18sound hd1480t vs nd1460 vs nd1460a for high spl

jo bg

Member
2015-12-10 3:08 pm
hi
we are building 2 mt121s to go with a couple xoc1 th18 & cubo kick 15s.
the 12 will be either 18sound 12mb700 or b&c 12ndl76; for the HF i'm thinking about 18sound xt1464 1.4 horn, loaded with either the ferrite/titanium hd1480t,
the neo/titanium d1460 or the neo/aluminium nd1460a, but i can't find much reports on them.

any downside soundwise of the ferrite hd1480t, weight increase apart?
differences vs nd1460? the 1480 has a +10db spike at 17k hz, will this be good for highs or make it difficult to eq flat?
would a straight descending curve like the nd 1480 be easier to tame?
i'd like a compression i could use at high level without needing any tweeters above.

the aluminum nd1460a has wonderful curves with very little high rolloff, from specs i would choose this one, it is rated 160 vs 200 w program but more sensible higher so should require less eq boost and allow higher clean level, so max spell should be similar, or am i missing something?
Will aluminium be considerably more fragile than the titanium options?
looking from the specs it looks like you could run it without needing bullets or other tweeters, but i'm looking at pa use so it has to be strong.

any insights or experiences to share?

we're ordering the plywood and the other drivers for the project right now so after a lot of lurking here and in other forums it's time to build!
Thanks to everibody ho who shares their knowledge and experience and project here, it's a wonderful world.

regards,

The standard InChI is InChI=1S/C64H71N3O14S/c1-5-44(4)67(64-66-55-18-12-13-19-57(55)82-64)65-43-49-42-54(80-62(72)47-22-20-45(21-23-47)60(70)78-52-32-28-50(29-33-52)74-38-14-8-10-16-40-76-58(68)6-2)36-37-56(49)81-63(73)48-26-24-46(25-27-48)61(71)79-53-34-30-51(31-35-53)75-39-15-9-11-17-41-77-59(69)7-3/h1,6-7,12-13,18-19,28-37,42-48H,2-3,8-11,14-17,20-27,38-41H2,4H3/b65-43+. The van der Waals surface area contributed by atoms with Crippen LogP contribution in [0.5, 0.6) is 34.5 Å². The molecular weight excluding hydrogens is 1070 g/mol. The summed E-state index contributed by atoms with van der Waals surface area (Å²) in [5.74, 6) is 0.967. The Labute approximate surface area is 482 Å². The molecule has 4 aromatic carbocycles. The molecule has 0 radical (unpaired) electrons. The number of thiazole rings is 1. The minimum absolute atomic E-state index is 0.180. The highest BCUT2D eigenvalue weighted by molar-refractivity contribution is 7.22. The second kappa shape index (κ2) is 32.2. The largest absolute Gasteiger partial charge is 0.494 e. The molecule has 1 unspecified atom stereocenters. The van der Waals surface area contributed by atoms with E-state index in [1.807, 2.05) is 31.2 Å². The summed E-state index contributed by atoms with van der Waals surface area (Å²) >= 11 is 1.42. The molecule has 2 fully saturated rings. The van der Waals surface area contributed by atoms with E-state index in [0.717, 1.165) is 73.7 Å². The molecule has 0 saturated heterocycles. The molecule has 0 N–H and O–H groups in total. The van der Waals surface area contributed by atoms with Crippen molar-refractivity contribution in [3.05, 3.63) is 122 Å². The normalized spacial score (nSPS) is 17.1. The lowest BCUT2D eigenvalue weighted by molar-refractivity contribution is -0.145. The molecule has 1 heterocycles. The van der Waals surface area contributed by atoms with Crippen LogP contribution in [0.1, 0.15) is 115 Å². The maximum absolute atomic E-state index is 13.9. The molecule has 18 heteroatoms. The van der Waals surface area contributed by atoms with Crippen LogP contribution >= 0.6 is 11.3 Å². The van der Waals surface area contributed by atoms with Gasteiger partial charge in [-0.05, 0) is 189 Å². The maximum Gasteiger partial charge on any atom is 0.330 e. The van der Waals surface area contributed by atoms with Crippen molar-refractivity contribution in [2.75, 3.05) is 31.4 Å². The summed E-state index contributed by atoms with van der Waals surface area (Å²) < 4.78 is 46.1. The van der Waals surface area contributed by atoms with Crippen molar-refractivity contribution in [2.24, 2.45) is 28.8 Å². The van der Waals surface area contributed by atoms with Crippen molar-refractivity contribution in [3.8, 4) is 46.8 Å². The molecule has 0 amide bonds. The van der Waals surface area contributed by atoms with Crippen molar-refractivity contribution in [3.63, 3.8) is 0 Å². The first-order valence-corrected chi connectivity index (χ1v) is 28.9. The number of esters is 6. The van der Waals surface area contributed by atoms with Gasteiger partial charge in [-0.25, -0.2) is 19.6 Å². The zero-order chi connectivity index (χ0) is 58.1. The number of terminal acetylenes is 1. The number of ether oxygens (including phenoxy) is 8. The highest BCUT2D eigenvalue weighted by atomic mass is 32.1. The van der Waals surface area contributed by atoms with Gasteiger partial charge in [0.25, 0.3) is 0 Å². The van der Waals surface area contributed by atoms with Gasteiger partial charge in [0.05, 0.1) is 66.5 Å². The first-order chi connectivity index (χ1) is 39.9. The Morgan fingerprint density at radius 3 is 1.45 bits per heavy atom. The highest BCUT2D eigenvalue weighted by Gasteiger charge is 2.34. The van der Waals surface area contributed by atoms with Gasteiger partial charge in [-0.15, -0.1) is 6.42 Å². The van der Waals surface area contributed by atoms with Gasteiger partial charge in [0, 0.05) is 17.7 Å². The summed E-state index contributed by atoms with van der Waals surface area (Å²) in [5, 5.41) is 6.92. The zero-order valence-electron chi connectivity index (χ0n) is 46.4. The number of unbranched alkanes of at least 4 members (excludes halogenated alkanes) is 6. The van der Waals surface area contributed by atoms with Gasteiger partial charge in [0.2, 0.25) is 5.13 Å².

joh
 

jo bg

Member
2015-12-10 3:08 pm

yes and there's no opinions on the net so i will probably rule out the hd1480t option, and i could get the 1460s for just a little more,... but which one?

from the graphs of the 2 inch versions you kindly linked the aluminium version looks sweet but it also shows higher distortions in the higher regions, while the titanium version distorts more under my intended crossover freq (1000 - 1300) and less up high, but would need more eq to and power to get to same levels as the la version...

deiciding factor would be strength and durability under higher power, any suggestions?

joh
 

jo bg

Member
2015-12-10 3:08 pm
hi paul thanks for coming in and for your useful comparison
so what's the difference between them? low extension and spl for 2" vs high smoothness of 1.4"?
i'm a noob learning from the net and about to do my first build, so pardon my ignorance.


from your experience which would behave better pushed at pa volume, the titanium or aluminum version of the 1460?
once i boost the highs of the titanium version to match the aluminum levels, will distortion difference in the highs became similar or will the titanium still behave better?
thanks
regards

Joh
 
I'd recommend using titanium over aluminium. Aluminium fails over time, or when pushed too hard. Titanium does not.

The 1460 is a very good compression driver. I use mine on RCF HF94 horns and get a remarkably flat native response, even at fairly extreme angles. Some EQ is necessary to get the 12kHz+ response up a little, though.

Chris
 
IMO the difference in sizes just depends on the horn throat size you have available...no reason the use the adapter if you don't need it.

As for distortion, I believe the harmonics of midrange signals would be more audible than UHF distortion products...so I used the 1460a in a home environment. No experience at PA volumes.